She may also know that a dangerous virus is circulating in the community and be on high alert for these types of signs and symptoms--and thus ensure the child goes straight to the emergency room, rather than home to rest. Her evaluation and judgment could be critical here for the child to have the best outcome by early intervention.
Claire: Many students still don't have access to regular health care. Having a nurse in the building gives those students the opportunity to access our health care system. The rates of EMS calls when a nurse is not on site are much greater. I always encourage my schools to call EMS when in doubt as there is no one present with the clinical background to support students in potential medical emergencies.
DO ALL schools have a nurse every day?
Mariah: Most high schools have a full-time nurse, most middle schools have a nurse at least four out of five days, and most elementary schools have a nurse between one and three days a week. Most K-8 schools have a nurse between two and three days a week. Nontraditional schools vary widely. Medically fragile schools have a full-time nurse.
HOW MANY students are in your caseload?
Claire: I can't be sure without access to my school computer, but my best guess would be that I have about 1,200 students in my caseload.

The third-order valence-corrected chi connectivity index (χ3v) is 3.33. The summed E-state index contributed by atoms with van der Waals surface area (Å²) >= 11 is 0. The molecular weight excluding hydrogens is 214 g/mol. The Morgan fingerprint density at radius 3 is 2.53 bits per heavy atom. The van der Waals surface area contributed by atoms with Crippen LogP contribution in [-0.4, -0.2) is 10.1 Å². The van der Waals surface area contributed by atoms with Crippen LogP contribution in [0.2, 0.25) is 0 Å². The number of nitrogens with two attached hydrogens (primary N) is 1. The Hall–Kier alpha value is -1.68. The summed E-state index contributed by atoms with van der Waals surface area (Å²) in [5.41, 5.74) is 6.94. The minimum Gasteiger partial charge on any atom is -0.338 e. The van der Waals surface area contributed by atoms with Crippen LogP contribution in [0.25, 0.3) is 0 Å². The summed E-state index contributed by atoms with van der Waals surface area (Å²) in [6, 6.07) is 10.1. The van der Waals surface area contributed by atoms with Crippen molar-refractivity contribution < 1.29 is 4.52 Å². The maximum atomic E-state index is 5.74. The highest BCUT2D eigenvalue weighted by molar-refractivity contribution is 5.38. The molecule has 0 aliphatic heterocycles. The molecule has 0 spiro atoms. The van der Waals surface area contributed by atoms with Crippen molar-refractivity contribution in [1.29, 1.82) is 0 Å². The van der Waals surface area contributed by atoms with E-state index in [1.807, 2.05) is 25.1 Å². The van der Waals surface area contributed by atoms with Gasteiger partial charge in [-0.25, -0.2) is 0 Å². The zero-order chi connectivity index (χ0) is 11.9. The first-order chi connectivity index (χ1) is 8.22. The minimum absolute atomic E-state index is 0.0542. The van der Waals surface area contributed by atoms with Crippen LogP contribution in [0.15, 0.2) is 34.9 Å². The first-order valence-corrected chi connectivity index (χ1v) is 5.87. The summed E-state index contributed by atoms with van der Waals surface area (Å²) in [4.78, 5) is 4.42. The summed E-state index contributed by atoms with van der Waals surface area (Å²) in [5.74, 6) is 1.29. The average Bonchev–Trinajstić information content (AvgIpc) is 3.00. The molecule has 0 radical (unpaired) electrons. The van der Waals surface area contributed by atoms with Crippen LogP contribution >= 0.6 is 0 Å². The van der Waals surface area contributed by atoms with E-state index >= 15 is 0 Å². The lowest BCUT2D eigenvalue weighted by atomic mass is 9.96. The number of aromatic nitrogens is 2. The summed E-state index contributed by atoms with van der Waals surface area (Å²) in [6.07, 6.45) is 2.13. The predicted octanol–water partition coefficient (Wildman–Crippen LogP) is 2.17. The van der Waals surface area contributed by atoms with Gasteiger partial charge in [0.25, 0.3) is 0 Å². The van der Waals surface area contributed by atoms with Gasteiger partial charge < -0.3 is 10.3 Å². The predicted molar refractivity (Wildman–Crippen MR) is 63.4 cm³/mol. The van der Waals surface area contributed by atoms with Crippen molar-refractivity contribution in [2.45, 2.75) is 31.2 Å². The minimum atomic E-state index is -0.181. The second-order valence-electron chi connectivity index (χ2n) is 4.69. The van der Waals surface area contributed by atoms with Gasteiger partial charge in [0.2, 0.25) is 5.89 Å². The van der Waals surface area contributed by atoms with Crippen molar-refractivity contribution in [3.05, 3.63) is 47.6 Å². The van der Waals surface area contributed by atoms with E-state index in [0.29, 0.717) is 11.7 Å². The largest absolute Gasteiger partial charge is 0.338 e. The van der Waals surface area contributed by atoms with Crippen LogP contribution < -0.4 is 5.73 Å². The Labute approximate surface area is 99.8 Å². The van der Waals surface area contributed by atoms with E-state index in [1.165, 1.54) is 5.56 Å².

Mariah: I believe I'll have about 1,200 this year, spread over three schools.
WHAT IS your pay like compared to other nursing jobs?
Mariah: As an advanced practice nurse--the majority of us do have our master's degrees--we are paid on the same salary schedule as the teachers. The median salary for a third-year nurse practitioner in Seattle is about $120,000, while I make about $58,000 at SPS. Despite the fact that we do get more time off, this still doesn't add up.
The salary schedule is especially noncompetitive for nurses coming to SPS with years of valuable, hospital work experience, as the salary schedule does not adjust to be competitive.
CAN YOU share a few of your experiences working as a school nurse?
Claire: School nursing is a great way to get into community health. I get to work with individual students with chronic health conditions to make sure that these students can be safe while at school, as well as work with the population as a whole to better their health. Last year, I was able to work with community partners to provide dental screenings, health screenings and opportunities for registering for insurance to all of my schools.